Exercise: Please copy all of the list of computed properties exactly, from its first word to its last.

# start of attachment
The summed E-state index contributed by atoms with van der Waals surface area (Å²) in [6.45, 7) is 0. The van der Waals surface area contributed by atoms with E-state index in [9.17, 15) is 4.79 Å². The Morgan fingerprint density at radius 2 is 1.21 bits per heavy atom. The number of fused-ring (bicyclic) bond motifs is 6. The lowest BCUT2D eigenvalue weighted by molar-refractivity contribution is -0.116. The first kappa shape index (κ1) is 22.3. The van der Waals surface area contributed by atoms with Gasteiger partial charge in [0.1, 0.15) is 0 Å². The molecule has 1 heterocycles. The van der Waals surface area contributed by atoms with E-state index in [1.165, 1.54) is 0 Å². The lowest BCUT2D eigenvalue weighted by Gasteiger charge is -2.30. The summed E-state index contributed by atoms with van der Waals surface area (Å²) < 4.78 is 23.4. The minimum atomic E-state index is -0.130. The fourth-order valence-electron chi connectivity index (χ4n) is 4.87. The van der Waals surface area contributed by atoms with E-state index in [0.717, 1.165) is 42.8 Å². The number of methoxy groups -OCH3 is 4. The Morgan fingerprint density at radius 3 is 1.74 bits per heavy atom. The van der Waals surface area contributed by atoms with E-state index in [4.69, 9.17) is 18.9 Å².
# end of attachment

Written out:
The summed E-state index contributed by atoms with van der Waals surface area (Å²) in [6.45, 7) is 0. The van der Waals surface area contributed by atoms with E-state index in [9.17, 15) is 4.79 Å². The Morgan fingerprint density at radius 2 is 1.21 bits per heavy atom. The number of fused-ring (bicyclic) bond motifs is 6. The lowest BCUT2D eigenvalue weighted by molar-refractivity contribution is -0.116. The first kappa shape index (κ1) is 22.3. The van der Waals surface area contributed by atoms with Gasteiger partial charge in [0.1, 0.15) is 0 Å². The molecule has 1 heterocycles. The van der Waals surface area contributed by atoms with E-state index in [1.165, 1.54) is 0 Å². The lowest BCUT2D eigenvalue weighted by Gasteiger charge is -2.30. The summed E-state index contributed by atoms with van der Waals surface area (Å²) < 4.78 is 23.4. The minimum atomic E-state index is -0.130. The fourth-order valence-electron chi connectivity index (χ4n) is 4.87. The van der Waals surface area contributed by atoms with E-state index in [0.717, 1.165) is 42.8 Å². The number of methoxy groups -OCH3 is 4. The Morgan fingerprint density at radius 3 is 1.74 bits per heavy atom. The van der Waals surface area contributed by atoms with E-state index in [4.69, 9.17) is 18.9 Å².